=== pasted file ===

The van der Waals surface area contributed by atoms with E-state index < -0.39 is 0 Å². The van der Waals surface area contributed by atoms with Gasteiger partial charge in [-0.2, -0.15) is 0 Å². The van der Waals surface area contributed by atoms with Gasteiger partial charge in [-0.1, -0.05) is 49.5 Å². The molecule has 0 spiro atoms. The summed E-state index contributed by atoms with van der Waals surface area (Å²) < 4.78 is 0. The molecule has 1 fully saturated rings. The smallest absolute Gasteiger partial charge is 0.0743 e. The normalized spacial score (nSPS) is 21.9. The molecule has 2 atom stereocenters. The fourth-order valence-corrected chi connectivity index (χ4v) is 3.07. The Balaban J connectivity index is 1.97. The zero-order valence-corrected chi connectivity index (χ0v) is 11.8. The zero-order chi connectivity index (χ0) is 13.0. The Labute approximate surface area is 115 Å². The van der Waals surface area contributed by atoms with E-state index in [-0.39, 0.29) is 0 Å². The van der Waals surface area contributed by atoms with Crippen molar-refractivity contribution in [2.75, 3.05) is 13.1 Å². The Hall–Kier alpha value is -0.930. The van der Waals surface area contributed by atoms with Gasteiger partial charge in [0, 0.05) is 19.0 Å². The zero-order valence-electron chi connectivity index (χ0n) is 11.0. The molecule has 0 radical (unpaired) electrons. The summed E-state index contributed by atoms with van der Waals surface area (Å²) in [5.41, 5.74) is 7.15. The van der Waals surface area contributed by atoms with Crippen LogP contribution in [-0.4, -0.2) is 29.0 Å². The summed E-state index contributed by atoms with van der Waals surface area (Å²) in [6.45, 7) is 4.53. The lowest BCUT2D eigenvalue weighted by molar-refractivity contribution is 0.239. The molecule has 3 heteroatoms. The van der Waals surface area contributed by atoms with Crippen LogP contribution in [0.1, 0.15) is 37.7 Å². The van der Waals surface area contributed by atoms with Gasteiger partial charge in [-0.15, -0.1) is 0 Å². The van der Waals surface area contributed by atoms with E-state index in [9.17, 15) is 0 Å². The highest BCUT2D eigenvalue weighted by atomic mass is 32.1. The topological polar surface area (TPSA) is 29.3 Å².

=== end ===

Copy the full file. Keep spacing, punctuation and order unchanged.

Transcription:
The van der Waals surface area contributed by atoms with E-state index < -0.39 is 0 Å². The van der Waals surface area contributed by atoms with Gasteiger partial charge in [-0.2, -0.15) is 0 Å². The van der Waals surface area contributed by atoms with Gasteiger partial charge in [-0.1, -0.05) is 49.5 Å². The molecule has 0 spiro atoms. The summed E-state index contributed by atoms with van der Waals surface area (Å²) < 4.78 is 0. The molecule has 1 fully saturated rings. The smallest absolute Gasteiger partial charge is 0.0743 e. The normalized spacial score (nSPS) is 21.9. The molecule has 2 atom stereocenters. The fourth-order valence-corrected chi connectivity index (χ4v) is 3.07. The Balaban J connectivity index is 1.97. The zero-order valence-corrected chi connectivity index (χ0v) is 11.8. The zero-order chi connectivity index (χ0) is 13.0. The Labute approximate surface area is 115 Å². The van der Waals surface area contributed by atoms with E-state index in [-0.39, 0.29) is 0 Å². The van der Waals surface area contributed by atoms with Crippen molar-refractivity contribution in [2.75, 3.05) is 13.1 Å². The Hall–Kier alpha value is -0.930. The van der Waals surface area contributed by atoms with Gasteiger partial charge in [0, 0.05) is 19.0 Å². The zero-order valence-electron chi connectivity index (χ0n) is 11.0. The molecule has 0 radical (unpaired) electrons. The summed E-state index contributed by atoms with van der Waals surface area (Å²) in [5.41, 5.74) is 7.15. The van der Waals surface area contributed by atoms with Crippen LogP contribution in [-0.4, -0.2) is 29.0 Å². The summed E-state index contributed by atoms with van der Waals surface area (Å²) in [6.45, 7) is 4.53. The lowest BCUT2D eigenvalue weighted by molar-refractivity contribution is 0.239. The molecule has 3 heteroatoms. The van der Waals surface area contributed by atoms with Crippen LogP contribution in [0.1, 0.15) is 37.7 Å². The van der Waals surface area contributed by atoms with Gasteiger partial charge in [-0.15, -0.1) is 0 Å². The van der Waals surface area contributed by atoms with E-state index in [9.17, 15) is 0 Å². The highest BCUT2D eigenvalue weighted by atomic mass is 32.1. The topological polar surface area (TPSA) is 29.3 Å².